Ammonia Smelling Urine in Cats

Ammonia Smelling Urine in Cats

Ammonia smell in urine of cats is a cause of major concern for many feline owners. The following Buzzle article will discuss what causes ammonia smelling urine in cats and help you find out if you need to worry about your cat's health.
Cats are lovable pets who tend to mind their own business. They are very fussy about their fur, and do not like soiling their precious body. The continuous grooming helps them keep their bodies neat and clean. Once trained to use the litter box, they will never urinate or defecate anywhere else in the house.

All those who have cats, and clean up the litter box, can very well identify, when the cat urine smells like ammonia. The smell is quite unpleasant and disgusting. However, one tends to worry when he/she finds very strong ammonia smelling urine in cats. The stench of ammonia is so strong that it seems to have dissipated to each single corner of the house. This makes you wonder what causes ammonia smell in urine of cats. Should you be worried as it may be a sign of some medical issue or is it normal for cats to pass strong ammonia smelling urine? Let's find out in the following paragraphs.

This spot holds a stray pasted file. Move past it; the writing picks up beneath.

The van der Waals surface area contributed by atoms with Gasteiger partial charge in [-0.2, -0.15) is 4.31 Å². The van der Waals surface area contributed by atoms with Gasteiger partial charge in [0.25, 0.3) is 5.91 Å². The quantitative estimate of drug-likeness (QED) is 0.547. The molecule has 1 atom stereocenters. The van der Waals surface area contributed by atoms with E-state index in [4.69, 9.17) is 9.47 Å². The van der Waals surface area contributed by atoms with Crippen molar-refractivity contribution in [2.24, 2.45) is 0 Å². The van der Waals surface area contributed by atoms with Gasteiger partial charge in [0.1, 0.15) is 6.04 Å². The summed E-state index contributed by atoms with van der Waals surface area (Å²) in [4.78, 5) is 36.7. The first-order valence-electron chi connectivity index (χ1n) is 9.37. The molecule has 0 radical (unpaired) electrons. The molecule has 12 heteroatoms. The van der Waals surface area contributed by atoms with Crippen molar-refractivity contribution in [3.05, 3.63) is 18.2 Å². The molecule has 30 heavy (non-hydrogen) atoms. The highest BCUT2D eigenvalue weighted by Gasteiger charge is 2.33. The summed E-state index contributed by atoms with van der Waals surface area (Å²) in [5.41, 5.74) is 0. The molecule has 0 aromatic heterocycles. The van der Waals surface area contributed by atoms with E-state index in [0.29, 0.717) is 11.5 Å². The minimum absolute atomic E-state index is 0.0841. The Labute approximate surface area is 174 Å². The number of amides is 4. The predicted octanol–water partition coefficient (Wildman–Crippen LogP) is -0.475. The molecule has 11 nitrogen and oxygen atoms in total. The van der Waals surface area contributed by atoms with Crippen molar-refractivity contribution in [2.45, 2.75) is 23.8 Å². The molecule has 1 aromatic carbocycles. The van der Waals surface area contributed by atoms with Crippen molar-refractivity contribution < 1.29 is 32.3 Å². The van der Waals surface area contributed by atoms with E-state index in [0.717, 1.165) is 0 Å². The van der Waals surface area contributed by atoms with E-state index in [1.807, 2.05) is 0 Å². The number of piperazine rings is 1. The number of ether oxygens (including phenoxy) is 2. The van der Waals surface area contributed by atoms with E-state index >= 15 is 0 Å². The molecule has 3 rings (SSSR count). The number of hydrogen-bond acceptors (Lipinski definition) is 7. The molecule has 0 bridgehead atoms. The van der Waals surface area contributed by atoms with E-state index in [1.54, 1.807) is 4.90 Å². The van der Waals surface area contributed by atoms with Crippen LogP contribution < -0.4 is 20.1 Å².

What is Cat Urine Composed of?

Before we go into the details of ammonia smell in the urine of cats, it is important to note, what is cat urine composed of. It is made up of different chemicals like urea, uric acid, and creatinine. You will even find presence of some electrolytes in the urine. The cat urine contains other waste chemicals as well as bilirubin, ketones, nitrates, and leukocytes. Urea (CH4N2O) is a nitrogenous waste, that is highly concentrated in the urine of cats. When urea is broken down, it will produce amines that contain the ammonia group (NH4). The amines will further break down into mercaptans, the same molecule found in skunk spray and other animal feces. This shows us that cat urine is primarily ammonia based. This is the reason you always tend to get a mild, lingering smell of ammonia from cat urine.

What Causes Ammonia Smell in Urine of Cats?